The Atlantic magazine recently placed Fordham English Professor Shonni Enelow's article on contemporary styles of film acting on its list of "exceptional works of journalism" from 2016.
Published in October of that year in Film Comment, Enelow's essay discusses performances by Jennifer Lawrence (in Winter's Bone and The Hunger Games); Rooney Mara (in The Girl with the Dragon Tattoo and Carol); Oscar Isaac (in Inside Llewyn Davis, A Most Violent Year, and even Star Wars); and Michael B. Jordan (in Fruitvale Station and Creed), arguing that while "it’s notoriously difficult to analyze film acting," even so "acting styles, taken in the aggregate, are...unusually good barometers of cultural modes, themes, and ideas."
Taken together, Enelow argues, "the ambivalence about the trustworthiness of emotional expression" visible in these performances can tell us things about our present moment--the essay is titled "The Great Recession"--and its differences from the historical moments when Method Acting was prevalent or when the classical Hollywood styles of Greta Garbo and Cary Grant held sway in movies. For Enelow, "these performances make visible what cultural critic Lauren Berlant calls 'crisis ordinariness': the mundanity of trauma in a world of unexceptional violence."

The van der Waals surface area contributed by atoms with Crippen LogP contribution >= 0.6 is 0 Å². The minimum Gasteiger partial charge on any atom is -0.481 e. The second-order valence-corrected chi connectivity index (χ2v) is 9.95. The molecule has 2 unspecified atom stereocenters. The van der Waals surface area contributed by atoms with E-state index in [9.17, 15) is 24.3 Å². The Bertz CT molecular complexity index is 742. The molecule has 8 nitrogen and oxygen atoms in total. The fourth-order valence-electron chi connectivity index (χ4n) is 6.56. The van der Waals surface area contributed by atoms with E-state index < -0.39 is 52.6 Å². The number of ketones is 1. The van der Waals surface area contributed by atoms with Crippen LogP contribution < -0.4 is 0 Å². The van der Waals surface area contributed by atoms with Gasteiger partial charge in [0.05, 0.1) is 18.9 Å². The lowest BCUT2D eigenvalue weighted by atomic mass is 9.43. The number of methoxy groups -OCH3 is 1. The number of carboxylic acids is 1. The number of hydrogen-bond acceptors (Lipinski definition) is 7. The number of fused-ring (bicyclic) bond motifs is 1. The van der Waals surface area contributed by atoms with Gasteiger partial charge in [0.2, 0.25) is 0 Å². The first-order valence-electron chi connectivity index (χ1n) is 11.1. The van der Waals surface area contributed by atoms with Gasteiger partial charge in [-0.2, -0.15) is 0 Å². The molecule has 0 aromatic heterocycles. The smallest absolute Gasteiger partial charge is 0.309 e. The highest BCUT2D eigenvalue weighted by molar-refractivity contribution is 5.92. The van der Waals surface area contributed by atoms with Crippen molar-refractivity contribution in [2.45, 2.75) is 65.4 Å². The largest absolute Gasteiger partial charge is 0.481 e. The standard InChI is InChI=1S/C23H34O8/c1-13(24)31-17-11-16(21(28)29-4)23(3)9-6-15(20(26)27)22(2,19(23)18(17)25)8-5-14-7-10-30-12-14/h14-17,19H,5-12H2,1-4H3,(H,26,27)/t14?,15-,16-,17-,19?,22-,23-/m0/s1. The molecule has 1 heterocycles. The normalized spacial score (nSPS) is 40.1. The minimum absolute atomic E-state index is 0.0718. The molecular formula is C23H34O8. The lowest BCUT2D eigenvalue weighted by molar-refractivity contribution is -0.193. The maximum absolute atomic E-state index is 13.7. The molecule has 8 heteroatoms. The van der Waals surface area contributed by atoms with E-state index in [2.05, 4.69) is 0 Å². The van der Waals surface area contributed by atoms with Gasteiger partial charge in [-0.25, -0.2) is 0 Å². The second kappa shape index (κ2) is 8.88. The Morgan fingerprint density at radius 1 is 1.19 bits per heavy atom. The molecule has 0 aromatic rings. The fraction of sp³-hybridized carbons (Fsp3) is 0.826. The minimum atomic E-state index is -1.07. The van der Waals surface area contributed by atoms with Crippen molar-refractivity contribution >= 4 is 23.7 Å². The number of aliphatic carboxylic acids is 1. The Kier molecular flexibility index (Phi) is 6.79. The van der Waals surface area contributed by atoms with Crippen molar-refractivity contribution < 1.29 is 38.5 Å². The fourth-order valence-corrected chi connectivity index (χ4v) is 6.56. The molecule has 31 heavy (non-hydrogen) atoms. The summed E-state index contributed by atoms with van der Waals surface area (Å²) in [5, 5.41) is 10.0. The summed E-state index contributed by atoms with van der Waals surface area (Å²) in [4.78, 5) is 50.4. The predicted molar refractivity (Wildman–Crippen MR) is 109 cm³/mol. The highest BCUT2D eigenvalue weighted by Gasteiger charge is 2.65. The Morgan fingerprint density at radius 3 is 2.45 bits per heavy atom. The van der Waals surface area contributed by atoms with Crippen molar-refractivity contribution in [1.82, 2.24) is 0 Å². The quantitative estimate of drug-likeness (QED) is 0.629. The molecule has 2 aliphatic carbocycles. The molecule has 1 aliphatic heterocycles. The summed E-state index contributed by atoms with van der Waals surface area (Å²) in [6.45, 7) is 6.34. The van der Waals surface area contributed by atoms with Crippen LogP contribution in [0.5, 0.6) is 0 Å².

“While cooler styles have always been with us, from Greta Garbo and Cary Grant to Steve McQueen and Charlotte Rampling, those actors communicate that they are above or outside of emotion, either aristocratically detached or winningly unflappable. In contrast, the thread of resistance to and evasion of spectacular emotionality among many in today’s new generation of stars doesn’t evoke emotional detachment or indifference but rather a tortured mistrust of expression itself—one that, in its understated way, clearly forms its own kind of emotional appeal to the audience at the same time as it dramatizes why the actor must resist making one.”